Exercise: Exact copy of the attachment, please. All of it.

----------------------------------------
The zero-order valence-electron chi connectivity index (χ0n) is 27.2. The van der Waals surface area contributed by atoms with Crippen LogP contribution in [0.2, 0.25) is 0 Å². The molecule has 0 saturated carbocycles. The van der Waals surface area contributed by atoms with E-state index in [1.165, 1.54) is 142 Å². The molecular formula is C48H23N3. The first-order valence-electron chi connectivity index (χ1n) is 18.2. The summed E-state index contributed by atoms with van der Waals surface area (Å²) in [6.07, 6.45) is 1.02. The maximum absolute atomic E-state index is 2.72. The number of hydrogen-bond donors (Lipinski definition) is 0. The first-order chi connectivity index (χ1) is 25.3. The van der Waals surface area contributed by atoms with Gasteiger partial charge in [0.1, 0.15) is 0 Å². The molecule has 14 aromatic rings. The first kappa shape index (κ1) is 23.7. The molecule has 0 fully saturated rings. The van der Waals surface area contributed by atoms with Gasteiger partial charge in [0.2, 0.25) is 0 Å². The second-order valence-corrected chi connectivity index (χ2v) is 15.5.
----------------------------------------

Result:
The zero-order valence-electron chi connectivity index (χ0n) is 27.2. The van der Waals surface area contributed by atoms with Crippen LogP contribution in [0.2, 0.25) is 0 Å². The molecule has 0 saturated carbocycles. The van der Waals surface area contributed by atoms with E-state index in [1.165, 1.54) is 142 Å². The molecular formula is C48H23N3. The first-order valence-electron chi connectivity index (χ1n) is 18.2. The summed E-state index contributed by atoms with van der Waals surface area (Å²) in [6.07, 6.45) is 1.02. The maximum absolute atomic E-state index is 2.72. The number of hydrogen-bond donors (Lipinski definition) is 0. The first-order chi connectivity index (χ1) is 25.3. The van der Waals surface area contributed by atoms with Gasteiger partial charge in [0.1, 0.15) is 0 Å². The molecule has 14 aromatic rings. The first kappa shape index (κ1) is 23.7. The molecule has 0 fully saturated rings. The van der Waals surface area contributed by atoms with Gasteiger partial charge in [0.2, 0.25) is 0 Å². The second-order valence-corrected chi connectivity index (χ2v) is 15.5.